I Wish I Could Be More Like Mama


Last night I went to bed feeling just fine—only to wake up a couple of hours later in a tremendous amount of pain.   This is something I should be used to by now.  I was diagnosed with gall stone pancreatitis in September 2008 and have attacks with it every once in a while.   These attacks come on without warning; you never know when to expect them.  And they can last anywhere from a couple of hours to a couple of  weeks.  It is a completely unpredictable condition as those of you who have had gallstones know quite well.

Your entire abdomen swells up (sometimes your ankles and feet, too), and you have this indescribable, horrible pain that starts right in the middle of your back and will not let up until it has taken over your whole body.  Nothing you do helps.  You dope up on over the counter pain medicine, stand in the shower, letting water that is practically boiling hit you in the back, and perhaps lay on the fetal position on the floor, bawling like a baby.  But you know it’s of no use.  The pain just has to go away on its own.

My mother had the same condition.   Hers was so bad that it caused respiratory distress and landed her in the ICU for more than a month back in 2009.   She suffered a great deal more than I ever have—and she has the rare disease sarcoidosis and osteoporosis.  By the time she was my age, my mama had been operated on more than two dozen times for ailments in her eyes, kidneys, and lungs.  She had lung surgery, rib spreaders and all, immediately following my 1st birthday.  She had her gall bladder removed in April of 2010 right after her birthday.

mama

Mama immediately following the surgery to remove her gall bladder and drain cysts that had formed on her pancreas.

If anyone knows about pain and suffering, it’s my mama.  But she rarely, if ever, complains.  She handles her problems like an adult, so it makes me sort of embarrassed to be up at two o’clock in the morning bawling like a baby because I can’t handle the pain I’m in.

I really do wish I could be more like my mama.  I certainly don’t want a rare, incurable autoimmune disease like sarcoidosis, and I don’t want to undergo as many surgeries as she’s had, but I want her strength.  It really would be nice to be able to cope the way she does.

Is there anyone in your family or circle of friends who constantly amazes you with their ability to cope with difficult situations?

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10 Comments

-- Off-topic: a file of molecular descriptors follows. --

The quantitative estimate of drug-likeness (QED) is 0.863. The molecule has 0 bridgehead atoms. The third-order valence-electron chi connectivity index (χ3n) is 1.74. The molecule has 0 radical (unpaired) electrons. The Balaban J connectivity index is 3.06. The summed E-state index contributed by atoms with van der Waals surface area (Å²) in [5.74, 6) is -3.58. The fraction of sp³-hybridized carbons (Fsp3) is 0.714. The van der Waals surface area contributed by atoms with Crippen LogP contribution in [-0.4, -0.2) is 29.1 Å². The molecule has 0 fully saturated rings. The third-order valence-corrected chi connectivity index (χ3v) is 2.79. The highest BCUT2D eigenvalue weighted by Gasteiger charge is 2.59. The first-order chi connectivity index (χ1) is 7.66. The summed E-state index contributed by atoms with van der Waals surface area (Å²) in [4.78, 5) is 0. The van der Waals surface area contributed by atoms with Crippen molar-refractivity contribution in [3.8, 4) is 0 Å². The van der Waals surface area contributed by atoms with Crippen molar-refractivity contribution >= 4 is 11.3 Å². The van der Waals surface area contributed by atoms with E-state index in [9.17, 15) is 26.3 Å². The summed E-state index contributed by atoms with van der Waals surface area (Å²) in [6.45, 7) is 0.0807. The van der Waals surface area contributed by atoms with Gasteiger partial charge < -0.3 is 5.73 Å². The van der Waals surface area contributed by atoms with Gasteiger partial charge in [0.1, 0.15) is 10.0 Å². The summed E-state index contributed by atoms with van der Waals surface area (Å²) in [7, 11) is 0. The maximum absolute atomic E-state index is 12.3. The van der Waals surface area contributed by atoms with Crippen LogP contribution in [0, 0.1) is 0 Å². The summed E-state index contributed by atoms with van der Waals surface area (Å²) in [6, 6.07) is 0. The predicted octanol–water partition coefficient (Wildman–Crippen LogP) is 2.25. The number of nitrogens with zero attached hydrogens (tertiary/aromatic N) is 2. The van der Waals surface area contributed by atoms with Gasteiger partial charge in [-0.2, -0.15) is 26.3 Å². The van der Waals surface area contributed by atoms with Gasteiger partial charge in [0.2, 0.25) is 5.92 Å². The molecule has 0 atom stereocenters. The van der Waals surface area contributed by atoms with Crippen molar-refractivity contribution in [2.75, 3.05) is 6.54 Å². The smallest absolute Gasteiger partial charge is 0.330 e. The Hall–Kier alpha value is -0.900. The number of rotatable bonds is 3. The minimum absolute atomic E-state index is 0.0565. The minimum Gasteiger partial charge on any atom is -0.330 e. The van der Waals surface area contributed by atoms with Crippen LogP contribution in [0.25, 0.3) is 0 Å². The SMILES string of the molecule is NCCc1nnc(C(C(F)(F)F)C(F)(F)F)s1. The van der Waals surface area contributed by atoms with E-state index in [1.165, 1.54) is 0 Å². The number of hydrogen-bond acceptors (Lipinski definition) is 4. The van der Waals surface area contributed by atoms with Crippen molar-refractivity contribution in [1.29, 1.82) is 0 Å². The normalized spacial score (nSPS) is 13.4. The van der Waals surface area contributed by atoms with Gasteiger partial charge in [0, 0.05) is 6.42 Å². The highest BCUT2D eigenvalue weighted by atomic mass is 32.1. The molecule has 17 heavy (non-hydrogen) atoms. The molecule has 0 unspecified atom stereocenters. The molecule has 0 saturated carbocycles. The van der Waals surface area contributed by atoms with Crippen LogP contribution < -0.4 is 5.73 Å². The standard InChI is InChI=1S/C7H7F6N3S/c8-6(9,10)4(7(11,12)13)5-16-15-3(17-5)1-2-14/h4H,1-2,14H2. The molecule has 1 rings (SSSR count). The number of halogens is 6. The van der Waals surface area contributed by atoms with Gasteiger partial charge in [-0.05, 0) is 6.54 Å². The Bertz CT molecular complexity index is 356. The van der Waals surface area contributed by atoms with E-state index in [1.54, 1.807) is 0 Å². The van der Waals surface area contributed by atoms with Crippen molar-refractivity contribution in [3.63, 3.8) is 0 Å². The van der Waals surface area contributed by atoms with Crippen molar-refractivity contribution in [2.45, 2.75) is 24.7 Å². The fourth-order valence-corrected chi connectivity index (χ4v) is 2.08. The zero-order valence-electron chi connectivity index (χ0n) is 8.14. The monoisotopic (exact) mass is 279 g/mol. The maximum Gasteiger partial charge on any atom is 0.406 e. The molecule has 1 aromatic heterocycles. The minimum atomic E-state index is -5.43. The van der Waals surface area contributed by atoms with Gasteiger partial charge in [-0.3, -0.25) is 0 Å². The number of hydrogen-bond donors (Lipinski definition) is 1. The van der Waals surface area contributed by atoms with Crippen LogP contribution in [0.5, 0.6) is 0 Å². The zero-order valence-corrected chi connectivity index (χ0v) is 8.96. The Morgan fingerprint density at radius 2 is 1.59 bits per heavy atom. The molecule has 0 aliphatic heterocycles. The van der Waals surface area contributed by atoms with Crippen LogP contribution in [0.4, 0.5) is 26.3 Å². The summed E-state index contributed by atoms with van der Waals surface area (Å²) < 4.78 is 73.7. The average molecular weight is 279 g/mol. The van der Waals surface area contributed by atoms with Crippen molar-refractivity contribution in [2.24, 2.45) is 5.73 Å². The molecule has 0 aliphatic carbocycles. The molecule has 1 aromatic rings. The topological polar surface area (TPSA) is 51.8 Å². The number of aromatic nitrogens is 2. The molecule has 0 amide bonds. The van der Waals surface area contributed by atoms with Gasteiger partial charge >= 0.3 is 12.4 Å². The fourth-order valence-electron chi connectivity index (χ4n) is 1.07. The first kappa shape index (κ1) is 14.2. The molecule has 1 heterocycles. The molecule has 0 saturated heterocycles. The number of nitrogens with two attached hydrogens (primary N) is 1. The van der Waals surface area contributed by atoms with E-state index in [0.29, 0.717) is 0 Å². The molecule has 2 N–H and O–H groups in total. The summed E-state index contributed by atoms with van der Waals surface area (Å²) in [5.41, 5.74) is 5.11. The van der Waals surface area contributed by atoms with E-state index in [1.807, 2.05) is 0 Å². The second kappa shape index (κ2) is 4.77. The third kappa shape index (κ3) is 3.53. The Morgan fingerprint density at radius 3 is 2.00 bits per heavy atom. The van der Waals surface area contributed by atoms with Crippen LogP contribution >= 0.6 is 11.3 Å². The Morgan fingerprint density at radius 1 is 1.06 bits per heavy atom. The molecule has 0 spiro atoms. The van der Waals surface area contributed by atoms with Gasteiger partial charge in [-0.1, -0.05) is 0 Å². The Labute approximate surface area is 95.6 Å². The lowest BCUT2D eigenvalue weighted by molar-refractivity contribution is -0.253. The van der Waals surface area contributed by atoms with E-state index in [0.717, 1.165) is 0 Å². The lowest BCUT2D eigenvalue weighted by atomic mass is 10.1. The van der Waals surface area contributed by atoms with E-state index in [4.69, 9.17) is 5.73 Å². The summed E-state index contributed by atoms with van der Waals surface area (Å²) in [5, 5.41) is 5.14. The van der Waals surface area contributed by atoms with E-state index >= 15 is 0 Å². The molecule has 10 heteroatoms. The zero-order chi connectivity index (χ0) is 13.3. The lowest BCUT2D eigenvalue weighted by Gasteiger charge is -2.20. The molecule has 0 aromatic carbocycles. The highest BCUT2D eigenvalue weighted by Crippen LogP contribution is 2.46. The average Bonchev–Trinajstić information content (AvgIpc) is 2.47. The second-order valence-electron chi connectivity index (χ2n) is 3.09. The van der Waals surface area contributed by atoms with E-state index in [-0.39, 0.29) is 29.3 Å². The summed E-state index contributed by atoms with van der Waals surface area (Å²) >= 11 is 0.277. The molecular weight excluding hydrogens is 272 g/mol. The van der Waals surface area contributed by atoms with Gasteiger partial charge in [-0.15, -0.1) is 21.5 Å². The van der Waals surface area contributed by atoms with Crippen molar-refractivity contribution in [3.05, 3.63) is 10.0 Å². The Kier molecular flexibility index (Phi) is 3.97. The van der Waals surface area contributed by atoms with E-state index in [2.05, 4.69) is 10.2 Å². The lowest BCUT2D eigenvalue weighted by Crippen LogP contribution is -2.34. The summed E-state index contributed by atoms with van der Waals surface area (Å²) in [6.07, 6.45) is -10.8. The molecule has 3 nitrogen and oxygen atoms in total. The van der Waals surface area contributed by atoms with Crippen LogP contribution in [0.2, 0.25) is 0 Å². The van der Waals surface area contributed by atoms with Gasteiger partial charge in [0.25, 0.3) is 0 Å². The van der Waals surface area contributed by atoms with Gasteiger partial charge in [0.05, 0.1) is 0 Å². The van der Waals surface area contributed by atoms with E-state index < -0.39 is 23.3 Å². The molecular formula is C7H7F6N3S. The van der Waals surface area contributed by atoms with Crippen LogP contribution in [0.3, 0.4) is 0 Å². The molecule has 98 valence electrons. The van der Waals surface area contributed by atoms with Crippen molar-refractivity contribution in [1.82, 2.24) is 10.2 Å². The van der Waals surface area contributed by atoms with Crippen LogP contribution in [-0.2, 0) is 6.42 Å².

1. Hi Angie,

    For me, it is also my Mom. She has a wonderful ability for coping in the most difficult of circumstances, and making it seem so easy. What really impresses me, which I will always try to emulate, is how gracious she remains in the face of adversity.

    Hope you feel better!

    Reply
    • Mothers almost always have this amazing ability to deal with the toughest crap. And I honestly don’t know how mine does it with so much on her plate.

      Reply
  2. Hi Angie, I’m sorry to hear this – it sounds awful. One thing I wanted to say – there’s no “right way” to handle your own pain. Your reaction is your reaction. Doesn’t make you a “baby” if you lay on the floor crying. It’s how your body handles the stress of pain. Bless your mom for how she handled hers but remember that it’s HER reaction. YOURS is different and that’s okay.

    (I didn’t want to see you beat yourself up for something you really can’t control. And I wish healing on all levels for you and no pain.)

    Hugs from Maryland

    Reply
  3. My mum suffred with cancer and rarely complained, mums are amazing!

    Reply
    • My gran had cancer also and some of the stuff she went through…lord….I wouldn’t be able to do it. Her radiation treatments scorched her internal organs, blew holes in her intestines and colon. Can you imagine? And she never once complained about the pain. I’d be howling every waking minute.

      Reply
  4. I hope you are feeling better. Everyone has a different pain threshold for example my aunt couldn’t understand why people made a fuss over childbirth (she had 6 children). She was diagnosed with cancer, she had put up with a bit of “discomfort” for a few months – she died within a couple of weeks. She hardly took any pain relief even though they kept on trying to give it to her because she wanted to be fully aware of what was going on around her.

    Reply
    • I am feeling a wee bit better, thanks.

      Sometimes it makes me feel so weak because I have zero tolerance for pain and everyone else in my family deals with it so well. My dad had ALS and numerous other health problems, my mama with her chronic pain and diseases, my grandparents and their laundry list of things that would have killed me right off the bat.

      I suppose when you have absolutely no choice, you just deal with it, eh.

      Reply
      • There is a NLP technique that works well for pain. Instead of trying to avoid pain, pay attention to how your body feels, where exactly in your body it is located. What colour is it? Is it moving or staying still? What shape? Does it have a sound? Is it changing? By paying attention you bring yourself into the present. It helps you to relax.

      • Thank you very much for the tips, Nicky. I am going to try that the next time I am in pain. I’ll let you know how it works out for me.

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